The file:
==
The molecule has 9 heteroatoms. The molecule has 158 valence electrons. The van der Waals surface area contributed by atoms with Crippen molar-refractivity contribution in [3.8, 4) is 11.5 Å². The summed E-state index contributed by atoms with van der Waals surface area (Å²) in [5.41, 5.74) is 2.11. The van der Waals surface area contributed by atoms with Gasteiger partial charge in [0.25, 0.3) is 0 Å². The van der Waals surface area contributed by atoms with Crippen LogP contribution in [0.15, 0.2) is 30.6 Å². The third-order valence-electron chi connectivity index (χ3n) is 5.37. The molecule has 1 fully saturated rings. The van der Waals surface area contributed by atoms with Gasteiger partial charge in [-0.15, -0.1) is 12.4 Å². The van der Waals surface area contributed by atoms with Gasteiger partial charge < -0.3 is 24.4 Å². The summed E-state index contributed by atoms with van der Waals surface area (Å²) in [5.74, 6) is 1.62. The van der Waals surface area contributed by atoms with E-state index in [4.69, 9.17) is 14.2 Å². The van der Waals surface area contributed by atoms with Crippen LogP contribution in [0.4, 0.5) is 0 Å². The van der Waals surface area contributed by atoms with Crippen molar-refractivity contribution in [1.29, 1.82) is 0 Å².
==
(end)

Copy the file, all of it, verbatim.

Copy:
The molecule has 9 heteroatoms. The molecule has 158 valence electrons. The van der Waals surface area contributed by atoms with Crippen molar-refractivity contribution in [3.8, 4) is 11.5 Å². The summed E-state index contributed by atoms with van der Waals surface area (Å²) in [5.41, 5.74) is 2.11. The van der Waals surface area contributed by atoms with Gasteiger partial charge in [0.25, 0.3) is 0 Å². The van der Waals surface area contributed by atoms with Crippen LogP contribution in [0.15, 0.2) is 30.6 Å². The third-order valence-electron chi connectivity index (χ3n) is 5.37. The molecule has 1 fully saturated rings. The van der Waals surface area contributed by atoms with Gasteiger partial charge in [-0.15, -0.1) is 12.4 Å². The van der Waals surface area contributed by atoms with Gasteiger partial charge < -0.3 is 24.4 Å². The summed E-state index contributed by atoms with van der Waals surface area (Å²) in [5.74, 6) is 1.62. The van der Waals surface area contributed by atoms with E-state index in [4.69, 9.17) is 14.2 Å². The van der Waals surface area contributed by atoms with Crippen LogP contribution in [0.4, 0.5) is 0 Å². The van der Waals surface area contributed by atoms with Crippen molar-refractivity contribution in [1.29, 1.82) is 0 Å².